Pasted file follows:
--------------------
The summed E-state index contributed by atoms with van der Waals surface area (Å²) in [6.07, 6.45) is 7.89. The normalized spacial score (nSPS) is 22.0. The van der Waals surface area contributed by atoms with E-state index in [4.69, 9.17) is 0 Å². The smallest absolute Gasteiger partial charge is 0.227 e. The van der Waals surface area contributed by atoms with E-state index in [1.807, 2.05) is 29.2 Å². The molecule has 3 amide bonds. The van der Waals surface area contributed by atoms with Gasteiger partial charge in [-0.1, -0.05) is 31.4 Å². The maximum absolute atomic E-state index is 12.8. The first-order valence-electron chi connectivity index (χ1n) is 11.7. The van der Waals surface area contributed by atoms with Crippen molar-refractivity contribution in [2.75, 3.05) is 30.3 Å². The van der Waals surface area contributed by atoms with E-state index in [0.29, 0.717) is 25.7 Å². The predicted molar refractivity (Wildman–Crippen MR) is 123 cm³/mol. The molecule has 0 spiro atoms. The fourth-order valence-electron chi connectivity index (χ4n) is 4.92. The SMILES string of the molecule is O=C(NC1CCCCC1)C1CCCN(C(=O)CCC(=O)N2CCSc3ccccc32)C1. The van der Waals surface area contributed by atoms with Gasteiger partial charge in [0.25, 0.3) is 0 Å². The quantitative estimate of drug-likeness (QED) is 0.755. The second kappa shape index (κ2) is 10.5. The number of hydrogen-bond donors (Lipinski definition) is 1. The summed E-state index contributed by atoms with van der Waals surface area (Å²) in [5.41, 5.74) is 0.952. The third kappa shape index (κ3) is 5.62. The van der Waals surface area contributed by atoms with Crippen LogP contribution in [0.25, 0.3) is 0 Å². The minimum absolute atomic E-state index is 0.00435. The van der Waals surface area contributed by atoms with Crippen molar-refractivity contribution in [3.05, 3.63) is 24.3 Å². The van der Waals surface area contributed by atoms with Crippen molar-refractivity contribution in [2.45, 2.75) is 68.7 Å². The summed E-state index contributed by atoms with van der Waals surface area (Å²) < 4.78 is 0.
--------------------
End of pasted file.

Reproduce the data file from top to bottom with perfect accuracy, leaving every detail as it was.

The summed E-state index contributed by atoms with van der Waals surface area (Å²) in [6.07, 6.45) is 7.89. The normalized spacial score (nSPS) is 22.0. The van der Waals surface area contributed by atoms with E-state index in [4.69, 9.17) is 0 Å². The smallest absolute Gasteiger partial charge is 0.227 e. The van der Waals surface area contributed by atoms with E-state index in [1.807, 2.05) is 29.2 Å². The molecule has 3 amide bonds. The van der Waals surface area contributed by atoms with Gasteiger partial charge in [-0.1, -0.05) is 31.4 Å². The maximum absolute atomic E-state index is 12.8. The first-order valence-electron chi connectivity index (χ1n) is 11.7. The van der Waals surface area contributed by atoms with Crippen molar-refractivity contribution in [2.75, 3.05) is 30.3 Å². The van der Waals surface area contributed by atoms with E-state index in [0.29, 0.717) is 25.7 Å². The predicted molar refractivity (Wildman–Crippen MR) is 123 cm³/mol. The molecule has 0 spiro atoms. The fourth-order valence-electron chi connectivity index (χ4n) is 4.92. The SMILES string of the molecule is O=C(NC1CCCCC1)C1CCCN(C(=O)CCC(=O)N2CCSc3ccccc32)C1. The van der Waals surface area contributed by atoms with Gasteiger partial charge in [0.25, 0.3) is 0 Å². The quantitative estimate of drug-likeness (QED) is 0.755. The second kappa shape index (κ2) is 10.5. The number of hydrogen-bond donors (Lipinski definition) is 1. The summed E-state index contributed by atoms with van der Waals surface area (Å²) in [5.41, 5.74) is 0.952. The third kappa shape index (κ3) is 5.62. The van der Waals surface area contributed by atoms with Crippen LogP contribution in [0.25, 0.3) is 0 Å². The minimum absolute atomic E-state index is 0.00435. The van der Waals surface area contributed by atoms with Crippen molar-refractivity contribution in [3.05, 3.63) is 24.3 Å². The van der Waals surface area contributed by atoms with Crippen molar-refractivity contribution in [2.45, 2.75) is 68.7 Å². The summed E-state index contributed by atoms with van der Waals surface area (Å²) < 4.78 is 0.